Professor Ramsay received his BFA from the University of Michigan in 1984 and an MFA from Texas Tech University both focused in the area of Jewelry and Metals. Ramsay has taught 3D Design and Jewelry/Metals as a Visiting Professor at many universities including: Texas Tech University, La Guna Gloria Art Museum, the University of Michigan, the University of Illinois, Purdue University, San Diego State University and began teaching full time at Oklahoma State University Art Department in 1990. Ramsay has been awarded full Professorship and the Oklahoma State University College of Arts and Sciences Wise, Diggs, Berry Award for Excellence in Teaching. In addition to teaching at OSU, Ramsay has been Artist-in-Residence at both Oregon School for Arts and Crafts and Acadia National Park in Maine. He also presents workshops and lectures on his work around the country including: Penland School of Arts and Crafts, N.C., Haystack School of Crafts, ME. and Glasgow School of Art in Scotland. Ramsay’s work has been shown in numerous galleries and museums throughout the United States including the American Craft Museum in New York and SOFA Chicago with the Sherry Leedy Gallery of Kansas City. His work can be viewed in the permanent collections of the Philbrook Museum of Art in Tulsa, The Children’s Hospital of Cleveland, OH., and Southern Living Magazine botanical gardens, Birmingham, AL.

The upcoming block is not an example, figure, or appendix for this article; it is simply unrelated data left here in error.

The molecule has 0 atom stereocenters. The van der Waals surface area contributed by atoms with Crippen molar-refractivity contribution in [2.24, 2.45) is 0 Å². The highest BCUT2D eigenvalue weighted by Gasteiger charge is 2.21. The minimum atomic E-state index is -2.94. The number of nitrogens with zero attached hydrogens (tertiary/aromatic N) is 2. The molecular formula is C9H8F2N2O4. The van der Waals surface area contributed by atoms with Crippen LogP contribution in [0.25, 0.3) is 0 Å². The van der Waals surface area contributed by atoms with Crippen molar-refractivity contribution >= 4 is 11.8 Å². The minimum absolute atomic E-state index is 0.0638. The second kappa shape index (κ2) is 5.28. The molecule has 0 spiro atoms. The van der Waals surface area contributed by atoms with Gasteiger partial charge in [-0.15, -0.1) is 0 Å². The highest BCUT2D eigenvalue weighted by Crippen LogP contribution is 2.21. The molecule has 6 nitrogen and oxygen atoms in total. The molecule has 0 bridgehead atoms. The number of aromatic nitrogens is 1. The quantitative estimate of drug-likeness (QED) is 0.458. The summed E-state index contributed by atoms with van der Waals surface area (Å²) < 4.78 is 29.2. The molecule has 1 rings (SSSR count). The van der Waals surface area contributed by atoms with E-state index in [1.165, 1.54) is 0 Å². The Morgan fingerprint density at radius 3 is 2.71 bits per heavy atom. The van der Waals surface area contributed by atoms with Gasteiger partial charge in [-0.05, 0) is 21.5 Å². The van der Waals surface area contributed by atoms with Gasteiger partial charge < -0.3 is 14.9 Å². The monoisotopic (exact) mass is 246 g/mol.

In describing his artwork Ramsay states: “As an artist I am concerned with the subtle, yet, dramatic relationship between all components of our environment. To fulfill the requirements of this idea, my artwork utilizes a variety of media, form, and scale. I integrate collected objects into my work as a metaphor for the cycle of change that all materials and objects are affected by, including myself. This process provides a vehicle for me to consider my place on earth and my part in nature. I begin with objects that I have collected in flea markets or found while on walks. The materials can be both manmade and natural and are often aged or eroded in some way-- evidencing change. I fabricate structures that have a form relative to the theme of the piece to insert these objects or I sometimes literally work into larger objects that I find such as globes and large stones.”
^ Back to top